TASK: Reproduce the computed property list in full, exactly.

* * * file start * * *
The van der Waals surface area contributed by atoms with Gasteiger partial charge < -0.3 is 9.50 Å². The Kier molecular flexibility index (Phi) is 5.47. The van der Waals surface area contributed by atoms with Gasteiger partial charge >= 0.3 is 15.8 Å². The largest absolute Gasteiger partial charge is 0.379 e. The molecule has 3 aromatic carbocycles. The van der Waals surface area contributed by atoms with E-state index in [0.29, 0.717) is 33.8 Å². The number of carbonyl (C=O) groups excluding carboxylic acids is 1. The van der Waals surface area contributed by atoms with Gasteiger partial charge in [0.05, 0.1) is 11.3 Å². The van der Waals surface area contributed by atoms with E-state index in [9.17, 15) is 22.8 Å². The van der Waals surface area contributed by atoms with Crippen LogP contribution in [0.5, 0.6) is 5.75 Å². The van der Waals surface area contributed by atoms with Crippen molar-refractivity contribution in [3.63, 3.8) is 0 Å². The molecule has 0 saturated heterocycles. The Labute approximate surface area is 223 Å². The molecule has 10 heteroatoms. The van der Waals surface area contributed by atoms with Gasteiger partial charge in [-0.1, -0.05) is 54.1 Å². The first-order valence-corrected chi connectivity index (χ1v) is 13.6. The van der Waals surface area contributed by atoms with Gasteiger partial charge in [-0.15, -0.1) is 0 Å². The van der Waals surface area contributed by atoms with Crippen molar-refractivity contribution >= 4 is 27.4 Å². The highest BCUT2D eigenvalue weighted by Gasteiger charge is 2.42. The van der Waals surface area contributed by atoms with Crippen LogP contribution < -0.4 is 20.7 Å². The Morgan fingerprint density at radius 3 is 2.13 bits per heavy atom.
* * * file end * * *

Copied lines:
The van der Waals surface area contributed by atoms with Gasteiger partial charge < -0.3 is 9.50 Å². The Kier molecular flexibility index (Phi) is 5.47. The van der Waals surface area contributed by atoms with Gasteiger partial charge >= 0.3 is 15.8 Å². The largest absolute Gasteiger partial charge is 0.379 e. The molecule has 3 aromatic carbocycles. The van der Waals surface area contributed by atoms with E-state index in [0.29, 0.717) is 33.8 Å². The number of carbonyl (C=O) groups excluding carboxylic acids is 1. The van der Waals surface area contributed by atoms with Gasteiger partial charge in [0.05, 0.1) is 11.3 Å². The van der Waals surface area contributed by atoms with E-state index in [9.17, 15) is 22.8 Å². The van der Waals surface area contributed by atoms with Crippen LogP contribution in [0.5, 0.6) is 5.75 Å². The van der Waals surface area contributed by atoms with Crippen molar-refractivity contribution in [3.63, 3.8) is 0 Å². The molecule has 0 saturated heterocycles. The Labute approximate surface area is 223 Å². The molecule has 10 heteroatoms. The van der Waals surface area contributed by atoms with Gasteiger partial charge in [-0.1, -0.05) is 54.1 Å². The first-order valence-corrected chi connectivity index (χ1v) is 13.6. The van der Waals surface area contributed by atoms with Gasteiger partial charge in [-0.15, -0.1) is 0 Å². The van der Waals surface area contributed by atoms with Crippen molar-refractivity contribution >= 4 is 27.4 Å². The highest BCUT2D eigenvalue weighted by Gasteiger charge is 2.42. The van der Waals surface area contributed by atoms with Crippen LogP contribution < -0.4 is 20.7 Å². The Morgan fingerprint density at radius 3 is 2.13 bits per heavy atom.